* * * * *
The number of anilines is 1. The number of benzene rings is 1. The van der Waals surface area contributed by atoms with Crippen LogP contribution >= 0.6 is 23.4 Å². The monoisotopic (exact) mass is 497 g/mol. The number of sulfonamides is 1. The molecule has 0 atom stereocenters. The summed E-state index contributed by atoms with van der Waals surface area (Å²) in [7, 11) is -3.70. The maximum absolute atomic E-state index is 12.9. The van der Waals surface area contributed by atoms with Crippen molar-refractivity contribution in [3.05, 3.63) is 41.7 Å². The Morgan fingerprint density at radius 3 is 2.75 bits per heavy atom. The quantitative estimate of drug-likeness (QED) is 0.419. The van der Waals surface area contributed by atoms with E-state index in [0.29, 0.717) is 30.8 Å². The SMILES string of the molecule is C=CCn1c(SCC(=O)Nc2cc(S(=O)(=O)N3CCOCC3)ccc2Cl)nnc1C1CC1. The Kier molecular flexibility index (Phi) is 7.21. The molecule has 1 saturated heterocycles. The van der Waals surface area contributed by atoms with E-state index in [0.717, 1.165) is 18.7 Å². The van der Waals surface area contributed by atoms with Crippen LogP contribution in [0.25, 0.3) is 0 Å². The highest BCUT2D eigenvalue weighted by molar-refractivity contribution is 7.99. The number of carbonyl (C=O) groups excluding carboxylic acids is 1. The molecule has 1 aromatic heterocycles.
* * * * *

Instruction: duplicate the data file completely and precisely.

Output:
The number of anilines is 1. The number of benzene rings is 1. The van der Waals surface area contributed by atoms with Crippen LogP contribution >= 0.6 is 23.4 Å². The monoisotopic (exact) mass is 497 g/mol. The number of sulfonamides is 1. The molecule has 0 atom stereocenters. The summed E-state index contributed by atoms with van der Waals surface area (Å²) in [7, 11) is -3.70. The maximum absolute atomic E-state index is 12.9. The van der Waals surface area contributed by atoms with Crippen molar-refractivity contribution in [3.05, 3.63) is 41.7 Å². The Morgan fingerprint density at radius 3 is 2.75 bits per heavy atom. The quantitative estimate of drug-likeness (QED) is 0.419. The van der Waals surface area contributed by atoms with E-state index in [0.29, 0.717) is 30.8 Å². The SMILES string of the molecule is C=CCn1c(SCC(=O)Nc2cc(S(=O)(=O)N3CCOCC3)ccc2Cl)nnc1C1CC1. The Kier molecular flexibility index (Phi) is 7.21. The molecule has 1 saturated heterocycles. The van der Waals surface area contributed by atoms with E-state index in [0.717, 1.165) is 18.7 Å². The van der Waals surface area contributed by atoms with Crippen LogP contribution in [0.25, 0.3) is 0 Å². The highest BCUT2D eigenvalue weighted by molar-refractivity contribution is 7.99. The number of carbonyl (C=O) groups excluding carboxylic acids is 1. The molecule has 1 aromatic heterocycles.